Music

Pick holder flicks out of the way to let fingers get to work

Pick holder flicks out of the ...
The Pick Slinger lets players grip a plectrum and then flick it out of the way when  in the mood for neck tapping or finger picking
The Pick Slinger lets players grip a plectrum and then flick it out of the way when  in the mood for neck tapping or finger picking
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The Pick Slinger lets players grip a plectrum and then flick it out of the way when  in the mood for neck tapping or finger picking
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The Pick Slinger lets players grip a plectrum and then flick it out of the way when  in the mood for neck tapping or finger picking
The Pick Slinger quickly gets the pick out the way during finger picking play
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The Pick Slinger quickly gets the pick out the way during finger picking play
Getting to grips with the Pick Slinger
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Getting to grips with the Pick Slinger
The Pick Slinger puts the pick within reach
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The Pick Slinger puts the pick within reach
The Pick Slinger is reported able to grip any off-the-shelf pick
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The Pick Slinger is reported able to grip any off-the-shelf pick
If a song calls for some neck taps or finger picking, the Pick Slinger's arm can be flicked or flipped out of the way to free up the play area
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If a song calls for some neck taps or finger picking, the Pick Slinger's arm can be flicked or flipped out of the way to free up the play area

Some guitarists prefer to pluck strings with fingers, some use picks and others do both. Quickly swapping between finger-picking and flat plectrum action during a song takes some skill, and can sometimes lead to a pick flying away from the player just when it's needed most. The Pick Slinger is worn like a ring and brings a pick into play with a flip, or moves it out of the way with a flick.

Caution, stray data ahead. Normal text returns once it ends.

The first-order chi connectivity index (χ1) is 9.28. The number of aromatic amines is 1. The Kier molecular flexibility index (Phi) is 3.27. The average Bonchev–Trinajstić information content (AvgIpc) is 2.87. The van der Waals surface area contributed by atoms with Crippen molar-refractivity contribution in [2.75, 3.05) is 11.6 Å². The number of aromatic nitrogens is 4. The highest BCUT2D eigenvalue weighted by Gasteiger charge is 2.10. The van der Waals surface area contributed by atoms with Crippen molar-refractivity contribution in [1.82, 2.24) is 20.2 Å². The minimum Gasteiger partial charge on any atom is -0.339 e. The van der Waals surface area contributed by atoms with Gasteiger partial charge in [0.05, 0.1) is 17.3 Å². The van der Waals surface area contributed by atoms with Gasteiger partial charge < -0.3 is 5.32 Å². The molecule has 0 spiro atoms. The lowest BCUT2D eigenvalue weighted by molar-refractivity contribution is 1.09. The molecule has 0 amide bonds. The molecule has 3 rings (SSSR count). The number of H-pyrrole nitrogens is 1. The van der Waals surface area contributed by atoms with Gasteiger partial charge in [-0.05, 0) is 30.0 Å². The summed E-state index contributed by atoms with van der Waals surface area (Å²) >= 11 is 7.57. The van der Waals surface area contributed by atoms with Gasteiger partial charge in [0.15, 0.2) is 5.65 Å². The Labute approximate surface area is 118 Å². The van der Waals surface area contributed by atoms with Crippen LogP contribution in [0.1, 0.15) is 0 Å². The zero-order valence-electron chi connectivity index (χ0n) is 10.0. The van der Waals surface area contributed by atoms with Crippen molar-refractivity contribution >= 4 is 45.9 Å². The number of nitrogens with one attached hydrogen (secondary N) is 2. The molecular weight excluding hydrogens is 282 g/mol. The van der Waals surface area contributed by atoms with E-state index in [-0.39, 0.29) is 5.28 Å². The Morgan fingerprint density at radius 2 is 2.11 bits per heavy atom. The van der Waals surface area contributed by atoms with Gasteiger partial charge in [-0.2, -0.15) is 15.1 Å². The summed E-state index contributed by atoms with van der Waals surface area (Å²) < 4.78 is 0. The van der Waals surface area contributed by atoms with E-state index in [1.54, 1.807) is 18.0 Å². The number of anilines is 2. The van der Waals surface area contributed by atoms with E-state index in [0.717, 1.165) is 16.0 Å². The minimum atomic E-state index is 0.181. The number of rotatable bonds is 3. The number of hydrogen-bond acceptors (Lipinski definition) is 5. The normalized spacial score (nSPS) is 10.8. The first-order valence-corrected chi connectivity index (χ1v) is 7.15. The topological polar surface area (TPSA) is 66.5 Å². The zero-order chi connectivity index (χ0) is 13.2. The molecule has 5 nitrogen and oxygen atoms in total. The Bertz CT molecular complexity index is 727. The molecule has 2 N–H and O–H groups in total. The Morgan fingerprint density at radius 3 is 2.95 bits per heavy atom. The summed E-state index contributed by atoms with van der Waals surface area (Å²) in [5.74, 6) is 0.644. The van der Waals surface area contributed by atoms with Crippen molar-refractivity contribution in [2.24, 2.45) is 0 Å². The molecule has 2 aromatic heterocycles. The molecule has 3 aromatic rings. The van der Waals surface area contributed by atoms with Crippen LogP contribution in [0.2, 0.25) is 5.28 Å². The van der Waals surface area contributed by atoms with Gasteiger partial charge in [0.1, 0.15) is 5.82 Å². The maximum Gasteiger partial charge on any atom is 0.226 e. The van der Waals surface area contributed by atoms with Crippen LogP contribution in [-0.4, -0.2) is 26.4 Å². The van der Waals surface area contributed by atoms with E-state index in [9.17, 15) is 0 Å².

The simple accessory wraps around the player's index finger courtesy of a strip of Velcro. A tube slotted into the ring holds a curved sling arm onto which a pick is attached. When a guitarist wants to flat pick, the arm can make the plectrum available for thumb and finger grip. If a song calls for some neck taps or finger picking, the arm can be quickly flicked or flipped out of the way to free up the play area.

The Pick Slinger quickly gets the pick out the way during finger picking play
The Pick Slinger quickly gets the pick out the way during finger picking play

The company says that the Pick Slinger is compatible with off-the-shelf guitar picks, which can just be swapped for new when speed picking wears them out. It also means that gigging musicians should no longer need to store spare picks on a mic stands in case of mid-song fly-aways, or put a pick down to take a drink and have it mysteriously disappear when their backs are turned.

It's said to be useful for guitar instructors, too, who can just strap it on at the start of the day and always have a pick to hand when needed, no longer having to put down a free-ranging pick when adjusting student hand positions, pointing out score or tab or activating supporting equipment like metronomes and backing tracks.

The Pick Slinger certainly looks effective in the product demos, which you can see on the company's Facebook page. It's available now, prices start at just US$20.

Product page: Pick Slinger

5 comments
MichaelChaplin
Could just 'palm' it instead?
MerlinGuy
I haven't been playing long enough to know if this is an answer to a problem or an answer searching for a problem.
Brian M
Not sure if it will really work - have used similarly designed devices in the past - but a production version may be better! Watch out for poking yours or others eyes out though! PS easier to have a bit of Velcro on pick and opposite Velcro type on guitar (bottom of fret board on underside is good and out of site) or hand. With this method can't just flick it out of use, but allows different types of picks to be available.
toyhouse
My first thought was that it looked possibly uncomfortable or clumsy to use. But I can see where if one were switching back and forth between pick and finger style in one song particularly, it might be a good thing. Especially those who don't palm well. I can't see much value in it to keep from loosing picks though. I'd probably loose it and the pick together, lol. For most folks, the usual ways of hiding/stashing picks have worked - no change needed. Cleaver thinking though.
BrinaHealy
@MichaelChaplin: you can 'palm' your pick but you can't beat simple physics. "Slinging" your pick is just as fast as you can get. @MerlinGuy: why not have some fun? Try one--it's fully guaranteed! @BrianM: YES it works well and you just can't get a more convenient playing experience. @toyhouse: not clumsy to use at all. EVERY TIME you 'sling', your pick is out of your way--yet always EXACTLY back to the pad of your finger where it normally lives. Thanks for your comments and visit our website or see us on facebook at PICK SLINGER.